Haeresis Noviomagi and its associated bands have been some of the most interesting to watch in European black metal over the past few years, as groups like Turia, Solar Temple, and Lubbert Das have showcased beautiful and violent material that each went off in their own direction. The newest project associated with Haeresis Noviomagi, Nusquama, contains members of Turia, Laster, and Fluisteraars so expectations are certain to be high that their debut Horizon Ontheemt will be another highlight of Dutch black metal. And while it does prove to have some truly stunning moments that provide both swirling layers of chaos and beauty, it does feel like Nusquama still has room to further distinguish itself from its creators’ other bands and truly step out onto its own path.
As someone that’s been enthralled by just about everything coming from this collective of musicians recently, that last sentence isn’t necessarily a negative. If you’ve spent any amount of time with the bands mentioned in the introduction, what you’ll find as you make your way through Horizon Ontheemt is that it provides a similar level of dense, layered instrumentation that seeks to fully envelop you in its mystical atmosphere. The difference here is that the songwriting approach seems a little more straightforward, with the riffs building naturally towards grandiose climaxes and coming through as more singularly focused. There’s a bit less of the sudden transitions and bleed-through of other genre influences that transformed each of the other groups that Nusquama’s members are in, but even with that in mind this album has ended up being one that has remained in constant rotation since I got it. All the trademarks that made this type of black metal so compelling are here, from the bright tonality that draws you in with a warm and inviting feel to the whirlwind of layered riffing that twists everything into a raging storm.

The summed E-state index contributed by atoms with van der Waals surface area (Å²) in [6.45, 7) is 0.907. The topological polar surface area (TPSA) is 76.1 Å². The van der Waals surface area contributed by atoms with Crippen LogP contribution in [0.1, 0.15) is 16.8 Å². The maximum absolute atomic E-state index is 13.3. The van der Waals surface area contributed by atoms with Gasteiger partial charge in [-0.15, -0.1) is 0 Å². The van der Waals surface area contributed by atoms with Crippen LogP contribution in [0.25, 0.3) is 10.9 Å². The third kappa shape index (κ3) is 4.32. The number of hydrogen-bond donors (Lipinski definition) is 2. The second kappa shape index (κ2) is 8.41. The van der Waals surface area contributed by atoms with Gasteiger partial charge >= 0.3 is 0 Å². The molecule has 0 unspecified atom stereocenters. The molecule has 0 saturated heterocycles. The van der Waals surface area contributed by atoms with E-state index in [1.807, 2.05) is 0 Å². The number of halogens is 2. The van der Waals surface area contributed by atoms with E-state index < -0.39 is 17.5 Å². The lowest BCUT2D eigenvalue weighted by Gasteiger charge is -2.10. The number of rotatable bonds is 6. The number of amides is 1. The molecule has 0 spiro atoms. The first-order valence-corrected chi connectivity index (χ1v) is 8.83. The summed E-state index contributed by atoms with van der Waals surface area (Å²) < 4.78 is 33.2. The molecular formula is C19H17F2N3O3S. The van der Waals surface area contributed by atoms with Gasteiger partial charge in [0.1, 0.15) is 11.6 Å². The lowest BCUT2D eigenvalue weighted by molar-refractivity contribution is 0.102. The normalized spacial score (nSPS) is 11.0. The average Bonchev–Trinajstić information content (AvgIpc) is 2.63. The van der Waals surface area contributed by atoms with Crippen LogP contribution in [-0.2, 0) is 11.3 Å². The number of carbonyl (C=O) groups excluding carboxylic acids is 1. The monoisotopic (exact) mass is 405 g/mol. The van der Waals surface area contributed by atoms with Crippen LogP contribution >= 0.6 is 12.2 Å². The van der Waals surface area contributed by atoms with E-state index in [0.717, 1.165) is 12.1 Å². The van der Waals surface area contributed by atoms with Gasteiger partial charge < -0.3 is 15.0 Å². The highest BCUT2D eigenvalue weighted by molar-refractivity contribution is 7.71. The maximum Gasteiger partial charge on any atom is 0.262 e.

Turia’s vocalist is also behind the mic on Nusquama, and for much of the album her higher pitched shrieks and screams dominate the recording. Given the slightly cleaner tonality that is used for much of the riffs the contrast between how harsh and abrasive the screaming is and the warmer feel of the instrumentation works well in pulling the listener in to each of these songs, and it also helps that the vocals aren’t buried in the mix. The second track “Wrevel” switches this up a bit with periods of cleaner singing that gives off a bit of a spiritual feel similar to Solar Temple, but for much of the album the harsher ranges make up the bulk of the performance.
Nusquama’s debut offers dense atmosphere with equal amounts of beautiful, ethereal moments and violent, furious ones. For better or worse it sounds like what you would imagine this combination of musicians would create based on their past endeavors, playing up the strengths of each one and providing moments that are reminiscent of their primary projects without sounding like an exact copy. If this type of black metal is your forte Horizon Ontheemt is worth seeking out, but hopefully this is just the beginning as Nusquama continues onwards towards a direction all its own. Horizon Ontheemt is out now from Eisenwald and Haeresis Noviomagi.
-Review by Chris Dahlberg
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